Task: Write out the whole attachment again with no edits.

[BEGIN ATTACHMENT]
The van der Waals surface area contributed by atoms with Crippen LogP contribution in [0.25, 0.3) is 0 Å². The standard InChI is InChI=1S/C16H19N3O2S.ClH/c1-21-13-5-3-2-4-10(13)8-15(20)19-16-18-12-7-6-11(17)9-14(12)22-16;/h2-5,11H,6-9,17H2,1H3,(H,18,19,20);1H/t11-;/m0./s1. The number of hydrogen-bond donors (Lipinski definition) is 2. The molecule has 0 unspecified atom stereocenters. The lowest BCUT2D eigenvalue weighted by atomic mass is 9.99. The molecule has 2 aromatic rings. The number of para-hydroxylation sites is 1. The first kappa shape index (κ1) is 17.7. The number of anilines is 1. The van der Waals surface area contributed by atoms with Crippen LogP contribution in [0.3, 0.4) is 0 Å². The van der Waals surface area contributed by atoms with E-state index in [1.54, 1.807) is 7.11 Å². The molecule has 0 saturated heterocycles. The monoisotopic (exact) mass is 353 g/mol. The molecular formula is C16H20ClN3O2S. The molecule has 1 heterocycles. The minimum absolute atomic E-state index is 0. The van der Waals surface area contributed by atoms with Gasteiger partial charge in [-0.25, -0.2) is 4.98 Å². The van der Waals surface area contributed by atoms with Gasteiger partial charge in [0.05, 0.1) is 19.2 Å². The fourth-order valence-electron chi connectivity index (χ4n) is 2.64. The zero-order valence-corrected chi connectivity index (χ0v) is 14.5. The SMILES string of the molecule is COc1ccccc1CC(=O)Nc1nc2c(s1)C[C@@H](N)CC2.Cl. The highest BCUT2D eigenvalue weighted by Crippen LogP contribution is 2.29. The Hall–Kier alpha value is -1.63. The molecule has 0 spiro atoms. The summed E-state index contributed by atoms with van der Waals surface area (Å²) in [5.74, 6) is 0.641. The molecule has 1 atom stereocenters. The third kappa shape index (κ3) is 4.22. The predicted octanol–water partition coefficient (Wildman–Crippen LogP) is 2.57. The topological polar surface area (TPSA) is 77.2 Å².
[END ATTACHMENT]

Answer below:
The van der Waals surface area contributed by atoms with Crippen LogP contribution in [0.25, 0.3) is 0 Å². The standard InChI is InChI=1S/C16H19N3O2S.ClH/c1-21-13-5-3-2-4-10(13)8-15(20)19-16-18-12-7-6-11(17)9-14(12)22-16;/h2-5,11H,6-9,17H2,1H3,(H,18,19,20);1H/t11-;/m0./s1. The number of hydrogen-bond donors (Lipinski definition) is 2. The molecule has 0 unspecified atom stereocenters. The lowest BCUT2D eigenvalue weighted by atomic mass is 9.99. The molecule has 2 aromatic rings. The number of para-hydroxylation sites is 1. The first kappa shape index (κ1) is 17.7. The number of anilines is 1. The van der Waals surface area contributed by atoms with Crippen LogP contribution in [0.3, 0.4) is 0 Å². The van der Waals surface area contributed by atoms with E-state index in [1.54, 1.807) is 7.11 Å². The molecule has 0 saturated heterocycles. The monoisotopic (exact) mass is 353 g/mol. The molecular formula is C16H20ClN3O2S. The molecule has 1 heterocycles. The minimum absolute atomic E-state index is 0. The van der Waals surface area contributed by atoms with Gasteiger partial charge in [-0.25, -0.2) is 4.98 Å². The van der Waals surface area contributed by atoms with Gasteiger partial charge in [0.05, 0.1) is 19.2 Å². The fourth-order valence-electron chi connectivity index (χ4n) is 2.64. The zero-order valence-corrected chi connectivity index (χ0v) is 14.5. The SMILES string of the molecule is COc1ccccc1CC(=O)Nc1nc2c(s1)C[C@@H](N)CC2.Cl. The highest BCUT2D eigenvalue weighted by Crippen LogP contribution is 2.29. The Hall–Kier alpha value is -1.63. The molecule has 0 spiro atoms. The summed E-state index contributed by atoms with van der Waals surface area (Å²) in [5.74, 6) is 0.641. The molecule has 1 atom stereocenters. The third kappa shape index (κ3) is 4.22. The predicted octanol–water partition coefficient (Wildman–Crippen LogP) is 2.57. The topological polar surface area (TPSA) is 77.2 Å².